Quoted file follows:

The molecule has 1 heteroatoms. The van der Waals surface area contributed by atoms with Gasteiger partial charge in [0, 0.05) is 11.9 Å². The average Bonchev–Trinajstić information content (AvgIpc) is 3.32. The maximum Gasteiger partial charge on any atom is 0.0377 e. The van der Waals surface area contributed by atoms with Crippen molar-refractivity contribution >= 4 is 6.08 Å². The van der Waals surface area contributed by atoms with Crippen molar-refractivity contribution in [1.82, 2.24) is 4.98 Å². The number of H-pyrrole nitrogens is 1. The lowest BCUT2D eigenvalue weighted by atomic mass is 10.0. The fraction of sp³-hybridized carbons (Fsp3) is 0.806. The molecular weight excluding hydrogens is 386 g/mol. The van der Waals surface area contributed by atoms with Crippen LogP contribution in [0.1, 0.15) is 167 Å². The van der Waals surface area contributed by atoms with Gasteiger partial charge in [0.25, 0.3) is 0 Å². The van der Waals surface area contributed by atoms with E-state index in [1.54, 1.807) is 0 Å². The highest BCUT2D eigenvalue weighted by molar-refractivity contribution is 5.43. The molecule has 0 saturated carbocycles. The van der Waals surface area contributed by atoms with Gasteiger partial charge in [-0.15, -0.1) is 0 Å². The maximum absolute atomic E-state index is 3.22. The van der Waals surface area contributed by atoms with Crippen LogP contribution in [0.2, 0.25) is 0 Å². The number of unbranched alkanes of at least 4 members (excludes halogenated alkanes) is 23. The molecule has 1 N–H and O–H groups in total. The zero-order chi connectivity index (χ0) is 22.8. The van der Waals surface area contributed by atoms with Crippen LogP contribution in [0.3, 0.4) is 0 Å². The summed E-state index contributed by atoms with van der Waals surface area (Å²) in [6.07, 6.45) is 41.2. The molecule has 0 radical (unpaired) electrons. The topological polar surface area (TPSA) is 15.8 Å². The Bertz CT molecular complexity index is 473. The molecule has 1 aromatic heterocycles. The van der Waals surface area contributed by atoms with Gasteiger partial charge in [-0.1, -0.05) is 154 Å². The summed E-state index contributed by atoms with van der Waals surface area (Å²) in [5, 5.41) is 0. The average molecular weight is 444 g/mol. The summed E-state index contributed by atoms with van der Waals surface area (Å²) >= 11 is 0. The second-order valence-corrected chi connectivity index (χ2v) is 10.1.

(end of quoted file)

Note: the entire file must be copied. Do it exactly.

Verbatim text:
The molecule has 1 heteroatoms. The van der Waals surface area contributed by atoms with Gasteiger partial charge in [0, 0.05) is 11.9 Å². The average Bonchev–Trinajstić information content (AvgIpc) is 3.32. The maximum Gasteiger partial charge on any atom is 0.0377 e. The van der Waals surface area contributed by atoms with Crippen molar-refractivity contribution >= 4 is 6.08 Å². The van der Waals surface area contributed by atoms with Crippen molar-refractivity contribution in [1.82, 2.24) is 4.98 Å². The number of H-pyrrole nitrogens is 1. The lowest BCUT2D eigenvalue weighted by atomic mass is 10.0. The fraction of sp³-hybridized carbons (Fsp3) is 0.806. The molecular weight excluding hydrogens is 386 g/mol. The van der Waals surface area contributed by atoms with Crippen LogP contribution in [0.1, 0.15) is 167 Å². The van der Waals surface area contributed by atoms with Gasteiger partial charge in [0.25, 0.3) is 0 Å². The van der Waals surface area contributed by atoms with E-state index in [1.54, 1.807) is 0 Å². The highest BCUT2D eigenvalue weighted by molar-refractivity contribution is 5.43. The molecule has 0 saturated carbocycles. The van der Waals surface area contributed by atoms with Gasteiger partial charge in [-0.15, -0.1) is 0 Å². The maximum absolute atomic E-state index is 3.22. The van der Waals surface area contributed by atoms with Crippen LogP contribution in [0.2, 0.25) is 0 Å². The number of unbranched alkanes of at least 4 members (excludes halogenated alkanes) is 23. The molecule has 1 N–H and O–H groups in total. The zero-order chi connectivity index (χ0) is 22.8. The van der Waals surface area contributed by atoms with Crippen LogP contribution in [0.3, 0.4) is 0 Å². The summed E-state index contributed by atoms with van der Waals surface area (Å²) in [6.07, 6.45) is 41.2. The molecule has 0 radical (unpaired) electrons. The topological polar surface area (TPSA) is 15.8 Å². The Bertz CT molecular complexity index is 473. The molecule has 1 aromatic heterocycles. The van der Waals surface area contributed by atoms with Gasteiger partial charge in [-0.1, -0.05) is 154 Å². The summed E-state index contributed by atoms with van der Waals surface area (Å²) in [5, 5.41) is 0. The average molecular weight is 444 g/mol. The summed E-state index contributed by atoms with van der Waals surface area (Å²) >= 11 is 0. The second-order valence-corrected chi connectivity index (χ2v) is 10.1.